such a joy is that it’s wildly unpredictable. Rambling discussions that would have been left on the cutting-room floor in the hands of a more seasoned pro instead become the centerpiece of an episode. Actors, directors, producers, and effects artists are allowed to take the conversations in directions that interest them, rather than simply pandering to the voyeuristic tendencies of the viewer.

 

(Unfortunately, the same can’t be said of the trailer for this series, which seems intent upon cherry-picking the few shots and discussions in which it does gravitate toward tried-and-true territory, but oh well. Marketing people are gonna market. Don’t let that turn you off.)

The series even treats some of the controversies behind the making of The Mandalorian with unapologetic honesty—like the fact that star Pedro Pascal wasn’t really behind the mask of the titular Mandalorian all that much, and was instead played primarily by stuntmen Brendan Wayne and Lateef Crowder depending on the needs of the scene.

 

The best episodes of the series so far are those that focus on the technical wizardry that made The Mandalorian possible, like the advances in virtual set technology and the reliance on video-game engines for real-time rendering of backdrops that responded to camera movement. But at its heart, what makes Disney Gallery: The Mandalorian such a pleasure to watch is 

that every story it tells is ultimately a human story. While watching the series, my mind has been blown on several occasions to discover that things I thought were special effects actually weren’t, and things I never would have suspected to be special effects actually were. But instead of treating these technological wonders as the subject of interest in and of 

Disney Gallery: The Mandalorian

themselves, Baruh treats them as the efforts of creative humans solving problems in a way that no one ever solved them before.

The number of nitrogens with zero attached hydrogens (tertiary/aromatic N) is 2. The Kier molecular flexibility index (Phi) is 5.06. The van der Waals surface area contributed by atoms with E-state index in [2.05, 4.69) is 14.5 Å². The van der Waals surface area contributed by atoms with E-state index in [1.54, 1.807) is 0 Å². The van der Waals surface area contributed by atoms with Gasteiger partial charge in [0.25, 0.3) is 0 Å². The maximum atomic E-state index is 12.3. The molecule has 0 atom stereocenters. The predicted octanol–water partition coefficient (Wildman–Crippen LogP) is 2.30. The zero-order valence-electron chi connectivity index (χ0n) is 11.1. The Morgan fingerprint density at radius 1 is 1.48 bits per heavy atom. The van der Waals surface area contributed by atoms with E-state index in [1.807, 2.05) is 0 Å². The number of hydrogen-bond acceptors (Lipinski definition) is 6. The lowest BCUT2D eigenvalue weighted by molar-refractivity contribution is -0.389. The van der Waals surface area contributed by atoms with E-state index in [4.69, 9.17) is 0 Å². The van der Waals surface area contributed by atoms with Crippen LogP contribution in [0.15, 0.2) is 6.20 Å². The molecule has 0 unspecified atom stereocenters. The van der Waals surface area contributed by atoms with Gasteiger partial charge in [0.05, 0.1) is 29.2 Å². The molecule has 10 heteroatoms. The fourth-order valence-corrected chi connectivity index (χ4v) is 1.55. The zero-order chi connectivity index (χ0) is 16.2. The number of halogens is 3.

And in a way, that’s a bit of a metaphor for Disney Gallery: The Mandalorian as a behind-the-scenes documentary. You’ve certainly seen bonus features that aim for the same end goals. But you’ve rarely seen ones that approach those goals in quite this way.

 

As I write this, three episodes have yet to air, and the last will hit Disney+ on June 19. Whether you dig in now or wait to binge the complete run of eight episodes is your choice, of course, but don’t sleep on this one. Even if you’ve never been a fan of supplemental material, this series is so original in its approach to deconstructing the creative process that you owe it to yourself to give it a shot.

 

And if nothing else, its title—not The Making of the Mandalorian, or Behind the Mask, or anything of the sort, but rather Disney Gallery—gives me hope that this isn’t a one-off, that indeed Disney+ will be home to future series of this nature, which maintain the spirit of old DVD making-of supplements by documentarians like Charles de Lauzirika, Van Ling, David Prior, and Laurent Bouzereau, but in a fresh new way that embraces the streaming era of home cinema.

Dennis Burger

Dennis Burger is an avid Star Wars scholar, Tolkien fanatic, and Corvette enthusiast
who somehow also manages to find time for technological passions including high-
end audio, home automation, and video gaming. He lives in the armpit of 
Alabama with
his wife Bethany and their four-legged child Bruno, a 75-pound 
American Staffordshire
Terrier who thinks he’s a Pomeranian.

The Mandalorian: More Than Just Star Wars

The Mandalorian: More Than Just Star Wars

If you haven’t already seen Season One of The Mandalorian on Disney+, it stands to reason that you’re simply not interested. You may even be sick of hearing about it altogether, given that it’s the only thing in 2019 that managed to out-meme that crazy woman from Real Housewives yelling at a cat eating salad.

 

Here’s the thing, though: While much of the discussion about The Mandalorian has centered on its adorable baby-alien McGuffin or the show’s ties to the larger Star Wars universe, or even on its everything-old-is-new-again weekly release 

schedule, there hasn’t been an awful lot of talk about whether it is actually good. Not as a Star Wars TV series. Not as a lore drop about one of the franchise’s most beloved and mysterious factions. Not even as a small plank in the bridge between Return of the Jedi and The Force Awakens, chronologically speaking. But as, you know, just a TV show. A thing that exists in and of itself, independent of the fanatical fanbase or larger mythology.